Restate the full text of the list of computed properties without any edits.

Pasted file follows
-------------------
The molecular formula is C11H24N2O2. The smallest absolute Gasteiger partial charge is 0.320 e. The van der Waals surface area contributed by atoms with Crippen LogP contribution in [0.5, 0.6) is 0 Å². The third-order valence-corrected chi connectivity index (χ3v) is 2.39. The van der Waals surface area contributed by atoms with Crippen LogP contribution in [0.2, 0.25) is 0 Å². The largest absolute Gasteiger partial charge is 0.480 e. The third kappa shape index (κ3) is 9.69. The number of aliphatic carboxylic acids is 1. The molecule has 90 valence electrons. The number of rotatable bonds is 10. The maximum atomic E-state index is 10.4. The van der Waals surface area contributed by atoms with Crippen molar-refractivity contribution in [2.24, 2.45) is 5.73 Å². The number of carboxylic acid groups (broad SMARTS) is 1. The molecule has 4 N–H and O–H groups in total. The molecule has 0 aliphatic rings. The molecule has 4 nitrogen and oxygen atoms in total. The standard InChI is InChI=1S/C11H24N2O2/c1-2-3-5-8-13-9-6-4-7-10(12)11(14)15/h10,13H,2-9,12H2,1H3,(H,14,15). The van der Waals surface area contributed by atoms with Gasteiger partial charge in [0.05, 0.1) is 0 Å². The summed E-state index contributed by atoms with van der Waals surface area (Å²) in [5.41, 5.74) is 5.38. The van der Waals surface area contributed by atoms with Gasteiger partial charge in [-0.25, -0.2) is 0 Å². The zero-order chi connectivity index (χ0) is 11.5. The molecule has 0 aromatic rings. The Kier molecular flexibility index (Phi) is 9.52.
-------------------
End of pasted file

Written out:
The molecular formula is C11H24N2O2. The smallest absolute Gasteiger partial charge is 0.320 e. The van der Waals surface area contributed by atoms with Crippen LogP contribution in [0.5, 0.6) is 0 Å². The third-order valence-corrected chi connectivity index (χ3v) is 2.39. The van der Waals surface area contributed by atoms with Crippen LogP contribution in [0.2, 0.25) is 0 Å². The largest absolute Gasteiger partial charge is 0.480 e. The third kappa shape index (κ3) is 9.69. The number of aliphatic carboxylic acids is 1. The molecule has 90 valence electrons. The number of rotatable bonds is 10. The maximum atomic E-state index is 10.4. The van der Waals surface area contributed by atoms with Crippen molar-refractivity contribution in [2.24, 2.45) is 5.73 Å². The number of carboxylic acid groups (broad SMARTS) is 1. The molecule has 4 N–H and O–H groups in total. The molecule has 0 aliphatic rings. The molecule has 4 nitrogen and oxygen atoms in total. The standard InChI is InChI=1S/C11H24N2O2/c1-2-3-5-8-13-9-6-4-7-10(12)11(14)15/h10,13H,2-9,12H2,1H3,(H,14,15). The van der Waals surface area contributed by atoms with Gasteiger partial charge in [0.05, 0.1) is 0 Å². The summed E-state index contributed by atoms with van der Waals surface area (Å²) in [5.41, 5.74) is 5.38. The van der Waals surface area contributed by atoms with Gasteiger partial charge in [-0.25, -0.2) is 0 Å². The zero-order chi connectivity index (χ0) is 11.5. The molecule has 0 aromatic rings. The Kier molecular flexibility index (Phi) is 9.52.